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Invaluable humans

The Renaissance Man is dead, and the human body is up for sale. From a refugee camp in Tamil Nadu to an egg harvesting lab in Cyprus, investigative journalist Scott Carney traces the journey of human body parts and reveals how the red market exploits and devalues humanity

The Red Market: On the trail of the world's organ brokers, bone thieves, blood farmers and child traffickers, isn't an easy book to read. And, once you've finished reading it, you wouldn't find yourself chuckling over a snatch of conversation in the book while chopping onions some days later.



But it isn't an easy one to put down, either. Scott Carney, a 33 year-old American journalist who has trained as an anthropologist and is at present, contributing editor for Wired, a popular technology magazine, was led to write this book after an American student, attending a field trip to Varanasi organised by Carney, committed suicide.

"I spent three days with her corpse staving off the inevitable process of decay. It was closer than I had every been to a body before, and as she cooled and changed colour, I confronted the physical nature of mortality. More than anything else, her death taught me that every corpse has a stakeholder. [...] This was the beginning of my own understanding of the international market for human bodies," Carney writes in the first chapter.

The stakeholders, Carney refers to, include everyone from the officials who transport the body to the medical fraternity that examines it, and the family that 'owns' it. Everyone wants a piece of the body -- and in an age where effective organ transplants and transfusions can lend a new lease of life to someone, often, a corpse has more value than its living counterpart.

In the book, Carney examines the exploitation engendered by the burgeoning red market. Unlike a black market that deals with contraband items, or a gray market that deals in illegally-obtained items, red market refers to the market of human body parts. Everything from tissue and corneas to pituitary glands, kidneys, bones, human fat, blood and children, sell in this market.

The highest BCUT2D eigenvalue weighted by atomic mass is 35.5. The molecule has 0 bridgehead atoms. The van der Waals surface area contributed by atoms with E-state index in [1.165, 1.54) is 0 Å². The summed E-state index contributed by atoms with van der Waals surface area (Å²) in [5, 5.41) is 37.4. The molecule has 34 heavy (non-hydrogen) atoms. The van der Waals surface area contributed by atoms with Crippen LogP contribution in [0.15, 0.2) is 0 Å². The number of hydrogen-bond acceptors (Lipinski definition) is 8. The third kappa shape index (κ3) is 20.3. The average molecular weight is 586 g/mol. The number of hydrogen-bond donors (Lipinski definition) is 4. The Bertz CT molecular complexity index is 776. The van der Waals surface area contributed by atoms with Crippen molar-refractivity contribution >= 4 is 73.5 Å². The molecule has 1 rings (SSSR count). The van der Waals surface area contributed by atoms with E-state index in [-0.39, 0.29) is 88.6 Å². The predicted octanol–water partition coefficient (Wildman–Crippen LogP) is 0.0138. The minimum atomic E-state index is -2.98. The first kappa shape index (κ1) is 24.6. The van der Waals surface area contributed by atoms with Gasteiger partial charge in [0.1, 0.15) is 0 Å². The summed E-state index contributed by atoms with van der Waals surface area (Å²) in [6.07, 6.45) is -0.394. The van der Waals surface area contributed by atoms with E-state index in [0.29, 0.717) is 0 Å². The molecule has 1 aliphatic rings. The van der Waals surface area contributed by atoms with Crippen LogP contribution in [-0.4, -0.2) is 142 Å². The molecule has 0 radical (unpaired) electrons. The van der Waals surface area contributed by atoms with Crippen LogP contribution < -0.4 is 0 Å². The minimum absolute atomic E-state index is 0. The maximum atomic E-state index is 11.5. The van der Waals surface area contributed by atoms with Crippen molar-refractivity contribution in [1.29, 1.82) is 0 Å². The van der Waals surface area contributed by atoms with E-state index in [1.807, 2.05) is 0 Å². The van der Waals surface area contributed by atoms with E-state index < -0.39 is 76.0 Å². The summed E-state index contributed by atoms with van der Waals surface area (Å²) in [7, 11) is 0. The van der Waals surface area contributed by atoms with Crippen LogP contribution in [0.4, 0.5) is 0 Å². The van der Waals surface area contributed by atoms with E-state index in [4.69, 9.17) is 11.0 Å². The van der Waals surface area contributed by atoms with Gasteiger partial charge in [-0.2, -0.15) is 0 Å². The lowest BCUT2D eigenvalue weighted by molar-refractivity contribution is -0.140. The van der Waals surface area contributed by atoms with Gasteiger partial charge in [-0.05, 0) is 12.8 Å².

Carney points out how the effort to obscure the supply chain and source of these organs and body parts -- used in research, transplants, and for medical studies -- leads to a situation where the human body is given a commercial value and poor people in developing nations, including India, China, and Eastern Europe, are exploited.

In one chapter, Carney describes his visit to Tsunami Nagar, a refugee camp in Tamil Nadu, where an entire village of kidney donors reside. Called Kidneyvakkam, its residents, predominantly the women, have been selling their kidneys to make money, ever since they were displaced by the Tsunami in 2004.

"Why should someone in a slum be looked at as an amalgamation of body parts just because diabetes is skyrocketing in India?" asks Carney over Skype from California, United States. "That's a lot of kidney failure, and (in India) you have a lot of poor people willing to sell their kidneys," he adds.

What makes matters murkier is the tribe of middlemen, or kidney brokers, who con villagers to sell their kidneys with the promise of more money than what they eventually offer. Governmental inaction makes redressal impossible for the villagers.

"I'm not just talking about the West exploiting poor countries. Indians hire more surrogates and sell more kidneys to Indians than anyone else," Carney points out. Part of the solution lies in re-humanising the body, says Carney. "We have begun to think of kidneys as a commodity. What we don't think is that these kidneys come from somewhere. In fact, we are never taught to think of it as someone else's kidney. We can't think of these as disembodied things," he says.

The Red Market by Scott Carney published by Hachette. Rs 550. Available in bookstores

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